As you take time for restoration, you may find yourself drawn to connect with herbs that nourish, tonify, and support you in healing naturally the wise woman way.
May you emerge from your cocooning metamorphosis refreshed and reconnected with your body. May you emerge as an older woman—who is growing into her own power, more and more.
As a woman of power.
7. Reclaiming the power of your body wisdom
The healthcare industry tends to take a “heroic” approach to wellness and healing, with the doctor as the central authority figure who will rescue you from disease.
That paradigm values the perspective of an outside expert over your own intuition and bodily wisdom.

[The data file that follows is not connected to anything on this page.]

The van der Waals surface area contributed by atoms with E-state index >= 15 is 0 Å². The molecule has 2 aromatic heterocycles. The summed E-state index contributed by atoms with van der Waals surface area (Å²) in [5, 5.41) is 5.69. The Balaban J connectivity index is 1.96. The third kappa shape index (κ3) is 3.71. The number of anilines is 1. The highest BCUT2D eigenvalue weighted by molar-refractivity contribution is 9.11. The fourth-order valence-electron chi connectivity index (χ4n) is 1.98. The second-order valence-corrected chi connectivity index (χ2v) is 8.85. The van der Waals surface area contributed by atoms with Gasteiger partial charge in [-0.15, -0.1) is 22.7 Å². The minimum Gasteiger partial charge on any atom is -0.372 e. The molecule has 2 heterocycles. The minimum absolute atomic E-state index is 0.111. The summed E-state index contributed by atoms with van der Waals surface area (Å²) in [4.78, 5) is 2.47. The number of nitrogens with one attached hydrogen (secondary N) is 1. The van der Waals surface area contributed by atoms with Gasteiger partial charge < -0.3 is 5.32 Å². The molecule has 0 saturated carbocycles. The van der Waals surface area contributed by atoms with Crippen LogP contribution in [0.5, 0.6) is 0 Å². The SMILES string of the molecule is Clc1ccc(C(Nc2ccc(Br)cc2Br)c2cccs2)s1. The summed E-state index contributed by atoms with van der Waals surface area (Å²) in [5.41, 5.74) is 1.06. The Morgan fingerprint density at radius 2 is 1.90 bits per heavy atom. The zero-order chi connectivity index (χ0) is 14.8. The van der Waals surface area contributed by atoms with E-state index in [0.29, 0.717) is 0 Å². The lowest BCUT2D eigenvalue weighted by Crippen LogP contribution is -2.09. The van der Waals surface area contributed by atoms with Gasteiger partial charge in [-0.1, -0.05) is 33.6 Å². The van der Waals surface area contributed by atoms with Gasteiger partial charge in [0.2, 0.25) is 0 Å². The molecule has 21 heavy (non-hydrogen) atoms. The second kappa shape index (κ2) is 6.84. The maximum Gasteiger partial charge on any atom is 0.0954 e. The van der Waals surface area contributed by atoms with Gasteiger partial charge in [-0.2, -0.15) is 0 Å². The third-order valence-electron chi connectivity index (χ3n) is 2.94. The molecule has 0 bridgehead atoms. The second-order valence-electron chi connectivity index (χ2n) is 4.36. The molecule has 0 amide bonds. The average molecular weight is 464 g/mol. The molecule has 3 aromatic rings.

It’s important to recognize that although there are valuable diagnostic and treatment tools in Western medicine’s body of knowledge, it is simply one resource of information and diagnosis.
Among many other resources, include Eastern medicine, energy healing and somatic work that address emotional-physical connections.
The most important knowledge of all is your immediate and intuitive understanding of your own body—after all, you live within and have the most intimate experience of your own body.
Learning to listen to your body, acknowledge the signals it gives to you and articulate them clearly are among the most valuable tools available in terms of your health and healing.
Educating yourself and trusting your own understanding of your body allows you to engage your health care providers in a more empowered, cooperative, and synergistic manner.